Book review: Pandora’s Star

Book cover for Pandora's Star by Peter Hamilton

Projecting technology ten years into the future is a challenging task. Just look back over the last 10 years. The advances in phones, tablets, electric vehicles, home networking, machine learning, and medicine have been amazing. As a wise person once told me, we over estimate how technology will advance over the next year, but we under estimate the advances 10 years in the future.

So imagine projecting technology advances hundreds of years into the future. Impossible, you say? Well, Peter Hamilton takes a shot at in Pandora’s Star, the first book of the Commonwealth Saga.

Pandora’s Star is set in the year 2380. The human race has developed wormhole technology that has allowed it to spread across the galaxy. New planets have been terraformed and colonized. Alien species have been discovered and be-friended. Space travel between planets happens instantaneously via trains and buses that travel through manufactured wormholes. Humans can rejuvenate to stay perpetually young and are equipped with memory inserts that permit cloning of one’s self into a new body in cases of untimely death. One’s skin can be fitted with organic tattoos that allow interaction with computers and sentient machines.

With the spread of civilization, advances in technology, and abundance of wealth, humans enjoy an unprecedented time of peace and prosperity until an unlikely discovery is made. When two start simultaneously disappear, humans rush to investigate, in the process unleashing a chain of events that not only threaten the peace and future of the Commonwealth, but the human race as a whole.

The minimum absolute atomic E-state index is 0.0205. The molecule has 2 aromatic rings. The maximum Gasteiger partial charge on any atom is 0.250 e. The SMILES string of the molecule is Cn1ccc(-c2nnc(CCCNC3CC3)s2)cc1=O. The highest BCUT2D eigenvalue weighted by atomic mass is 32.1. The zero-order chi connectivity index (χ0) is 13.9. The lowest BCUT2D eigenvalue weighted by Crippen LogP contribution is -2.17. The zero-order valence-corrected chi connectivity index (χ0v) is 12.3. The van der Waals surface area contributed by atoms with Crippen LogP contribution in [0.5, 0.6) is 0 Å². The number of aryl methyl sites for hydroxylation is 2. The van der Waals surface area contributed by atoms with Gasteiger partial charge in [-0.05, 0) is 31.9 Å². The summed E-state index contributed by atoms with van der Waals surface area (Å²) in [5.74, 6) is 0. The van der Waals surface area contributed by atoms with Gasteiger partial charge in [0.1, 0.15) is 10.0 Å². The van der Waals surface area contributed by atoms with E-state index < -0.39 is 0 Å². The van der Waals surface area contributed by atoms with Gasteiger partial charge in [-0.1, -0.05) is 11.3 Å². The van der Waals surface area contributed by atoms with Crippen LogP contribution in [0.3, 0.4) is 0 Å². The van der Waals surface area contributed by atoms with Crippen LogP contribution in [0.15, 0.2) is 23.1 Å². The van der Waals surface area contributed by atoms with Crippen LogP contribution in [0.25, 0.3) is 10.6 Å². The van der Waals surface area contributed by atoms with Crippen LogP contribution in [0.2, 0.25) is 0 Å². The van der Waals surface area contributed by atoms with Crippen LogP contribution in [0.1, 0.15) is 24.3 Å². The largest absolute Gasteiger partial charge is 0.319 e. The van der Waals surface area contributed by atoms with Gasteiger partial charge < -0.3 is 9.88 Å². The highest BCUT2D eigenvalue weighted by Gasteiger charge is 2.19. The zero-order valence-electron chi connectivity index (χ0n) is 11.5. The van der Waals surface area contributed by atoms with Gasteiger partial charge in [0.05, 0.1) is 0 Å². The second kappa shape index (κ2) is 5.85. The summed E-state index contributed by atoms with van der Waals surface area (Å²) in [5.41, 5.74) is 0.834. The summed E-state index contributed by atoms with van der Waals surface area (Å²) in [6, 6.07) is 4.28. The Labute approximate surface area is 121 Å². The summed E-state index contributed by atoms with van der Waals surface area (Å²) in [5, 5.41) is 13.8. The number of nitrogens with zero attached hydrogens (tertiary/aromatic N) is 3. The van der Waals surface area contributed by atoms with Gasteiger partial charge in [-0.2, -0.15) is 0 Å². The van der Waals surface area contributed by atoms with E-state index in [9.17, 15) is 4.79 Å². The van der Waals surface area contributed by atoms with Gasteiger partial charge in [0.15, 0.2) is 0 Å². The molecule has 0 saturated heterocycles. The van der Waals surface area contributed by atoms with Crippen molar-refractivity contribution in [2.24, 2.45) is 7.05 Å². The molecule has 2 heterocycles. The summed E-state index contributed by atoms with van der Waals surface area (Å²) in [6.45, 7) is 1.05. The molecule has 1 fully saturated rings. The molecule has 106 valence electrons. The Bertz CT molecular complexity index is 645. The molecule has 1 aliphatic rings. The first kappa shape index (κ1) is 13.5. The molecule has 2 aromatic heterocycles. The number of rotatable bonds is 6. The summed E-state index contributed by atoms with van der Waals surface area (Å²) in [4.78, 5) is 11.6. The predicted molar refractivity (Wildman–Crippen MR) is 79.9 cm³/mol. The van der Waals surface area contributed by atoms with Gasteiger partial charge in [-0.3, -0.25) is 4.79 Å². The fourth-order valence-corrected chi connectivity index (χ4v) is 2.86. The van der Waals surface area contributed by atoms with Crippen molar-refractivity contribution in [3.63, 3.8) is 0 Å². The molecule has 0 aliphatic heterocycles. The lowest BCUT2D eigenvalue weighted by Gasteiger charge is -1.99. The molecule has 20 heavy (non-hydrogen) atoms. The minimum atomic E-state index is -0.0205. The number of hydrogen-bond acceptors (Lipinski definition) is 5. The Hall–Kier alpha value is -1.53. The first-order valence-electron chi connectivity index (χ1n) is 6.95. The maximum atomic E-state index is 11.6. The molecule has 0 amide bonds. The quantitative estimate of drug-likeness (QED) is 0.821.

In his book, Hamilton describes the technologies and planetary environments in intricate detail. There are lots of characters introduced throughout the book, and Hamilton takes the time to thoroughly develop each of them. Given the number of characters, there are numerous story lines happening at once. In a nutshell, it’s your classic Space Opera book.

While I really enjoyed his exploration of future technological advances and their implications, I found the book tough to read. It’s not the book or the material. The book is very well written and holds together amazingly well. It’s just that space operas aren’t my thing. It reminded me of The Expanse, which is another well written space opera series, but it just didn’t do it for me.

So while I wouldn’t recommend Pandora’s Star, it all depends on what you like. If you enjoy well thought out, thought provoking science fiction written in the style of a detailed space opera with lots of characters and multiple story lines, then Pandora’s Star will be right up your alley. If you prefer faster-paced action-packed novels like I do, then you may find the book rather challenging. I guess that’s the beauty of a genre like science fiction. It’s deep enough that there’s plenty of material so you can pick out the styles of books that suit you best.

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